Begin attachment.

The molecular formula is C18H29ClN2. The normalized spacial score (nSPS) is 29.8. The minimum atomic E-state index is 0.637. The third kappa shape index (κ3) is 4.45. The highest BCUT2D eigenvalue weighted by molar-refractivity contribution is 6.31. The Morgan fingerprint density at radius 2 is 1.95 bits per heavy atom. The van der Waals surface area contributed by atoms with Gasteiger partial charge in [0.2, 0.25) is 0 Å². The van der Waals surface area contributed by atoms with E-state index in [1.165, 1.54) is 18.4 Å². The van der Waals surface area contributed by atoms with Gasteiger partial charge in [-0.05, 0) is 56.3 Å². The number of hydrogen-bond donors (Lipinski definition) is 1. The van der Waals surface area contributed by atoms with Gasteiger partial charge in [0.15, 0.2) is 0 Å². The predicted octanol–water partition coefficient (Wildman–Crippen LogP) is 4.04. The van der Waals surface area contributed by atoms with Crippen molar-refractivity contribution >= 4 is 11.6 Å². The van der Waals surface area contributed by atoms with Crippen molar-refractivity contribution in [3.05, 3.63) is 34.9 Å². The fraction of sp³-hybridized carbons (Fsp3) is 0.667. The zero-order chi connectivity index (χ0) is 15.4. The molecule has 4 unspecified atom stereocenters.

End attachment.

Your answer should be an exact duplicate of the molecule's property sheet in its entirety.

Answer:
The molecular formula is C18H29ClN2. The normalized spacial score (nSPS) is 29.8. The minimum atomic E-state index is 0.637. The third kappa shape index (κ3) is 4.45. The highest BCUT2D eigenvalue weighted by molar-refractivity contribution is 6.31. The Morgan fingerprint density at radius 2 is 1.95 bits per heavy atom. The van der Waals surface area contributed by atoms with Gasteiger partial charge in [0.2, 0.25) is 0 Å². The van der Waals surface area contributed by atoms with E-state index in [1.165, 1.54) is 18.4 Å². The van der Waals surface area contributed by atoms with Gasteiger partial charge in [-0.05, 0) is 56.3 Å². The number of hydrogen-bond donors (Lipinski definition) is 1. The van der Waals surface area contributed by atoms with Gasteiger partial charge in [0.15, 0.2) is 0 Å². The predicted octanol–water partition coefficient (Wildman–Crippen LogP) is 4.04. The van der Waals surface area contributed by atoms with Crippen molar-refractivity contribution >= 4 is 11.6 Å². The van der Waals surface area contributed by atoms with Crippen molar-refractivity contribution in [3.05, 3.63) is 34.9 Å². The fraction of sp³-hybridized carbons (Fsp3) is 0.667. The zero-order chi connectivity index (χ0) is 15.4. The molecule has 4 unspecified atom stereocenters.